White students walk out of class when teacher tells them we’re all from Africa

Dr. R. Jon McGee (Photo Credit: Texas State University website)
Dr. R. Jon McGee (Photo Credit: Texas State University website)

Dr. R. Jon McGee, who’s seen in photo above chucking up deuces, i.e., holds up two fingers indicating peace, was teaching undeniable history to students in his Cultural Anthropology class that some apparently found disturbing. The white students left the lecture when he shared with them that all living people originated in Africa. As the exiting white students left the classroom, some remaining in class were heard saying, “Black Lives Matter.


According to his bio on Texas State University’s website written by the professor, “I have worked with the Lacandon Maya since 1980, studying Maya religion, language, and culture. My research work has focused on the Maya, anthropology of religion, culture, theory, and field research methods. I also lead a yearly field school in Chiapas Mexico, and a study abroad program in Canterbury, England. Currently, I am working with Dr. Joel Palka at the University of Illinois-Chicago on an archaeological and ethnohistorical survey of the Lacandon area.”


He has taught a host of courses which indicates he’s done extensive research. They include, “Introduction to Cultural Anthropology,” “Principles of Cultural Anthropology,” “Magic, Ritual and Religion,” “Latin American Cultures,” “Maya History and Society,” “Introduction to the Maya Language,” “History of Anthropological Thought,” “Field Methods in Cultural Anthropology,” “Language and Culture,” and “Advanced Cultural Anthropology.”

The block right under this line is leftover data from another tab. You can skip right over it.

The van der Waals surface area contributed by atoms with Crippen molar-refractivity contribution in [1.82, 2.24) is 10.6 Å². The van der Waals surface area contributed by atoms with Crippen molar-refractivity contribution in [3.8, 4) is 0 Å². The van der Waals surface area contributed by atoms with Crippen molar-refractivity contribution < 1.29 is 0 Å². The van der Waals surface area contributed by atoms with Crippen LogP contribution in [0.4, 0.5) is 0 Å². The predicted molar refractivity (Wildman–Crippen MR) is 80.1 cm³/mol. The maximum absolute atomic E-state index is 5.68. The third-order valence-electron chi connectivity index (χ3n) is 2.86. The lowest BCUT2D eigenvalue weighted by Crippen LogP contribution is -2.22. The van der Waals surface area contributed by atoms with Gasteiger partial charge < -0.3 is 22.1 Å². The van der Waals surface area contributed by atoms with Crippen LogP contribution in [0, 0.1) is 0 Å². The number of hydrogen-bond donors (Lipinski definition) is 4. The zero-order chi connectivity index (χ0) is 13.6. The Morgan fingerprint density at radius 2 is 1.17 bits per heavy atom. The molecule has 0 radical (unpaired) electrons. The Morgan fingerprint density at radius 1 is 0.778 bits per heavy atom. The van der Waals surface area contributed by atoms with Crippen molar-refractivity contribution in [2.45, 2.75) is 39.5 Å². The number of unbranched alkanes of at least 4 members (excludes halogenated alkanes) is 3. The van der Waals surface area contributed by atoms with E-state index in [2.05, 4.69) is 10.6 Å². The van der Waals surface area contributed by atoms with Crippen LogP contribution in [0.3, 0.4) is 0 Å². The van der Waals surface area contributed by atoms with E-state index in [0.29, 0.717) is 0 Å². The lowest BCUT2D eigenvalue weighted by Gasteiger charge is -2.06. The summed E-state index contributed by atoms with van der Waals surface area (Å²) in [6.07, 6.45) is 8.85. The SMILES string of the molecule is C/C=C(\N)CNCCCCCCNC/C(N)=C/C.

A student named Justine Lundy, 20, tells The Tab who first reported on the incident, the lecture started out with a message from the professor that the day’s class would be a lesson on race and it would be particularly interesting so everyone should listen. The professor proceeded to discuss the Black Lives Matter movement and how it had come about before stating that all living being descended from east Africa.

“It was dead silent,” Lundy recalls and then a student broke the silence with a “sarcastic ‘sure.’”

Karene Taylor, 19-year-old student says, “A lot of people left, it was embarrassing.”

This isn’t new information, but the for the students who exited the class during the lecture were likely caught off guard because it’s not something their parents shared with them at the dinner table that they share common ancestry with their Black neighbors and classmates.

Led by a team of National Geographic scientists, the Genographic Project uses advanced DNA analysis to better understand human genetic roots. Dr. Spencer Wells, Genographic Project lead scientist, on the board, writes

You and I, in fact everyone all over the world,
we’re literally African under the skin; brothers and sisters
separated by a mere two thousand generations.
Old-fashioned concepts of race are not only socially divisive,
but scientifically wrong.

Yvette Caslin
Yvette Caslin

I'm a writer, image architect & significance marketer. Love photojournalism, creative expression & originality.

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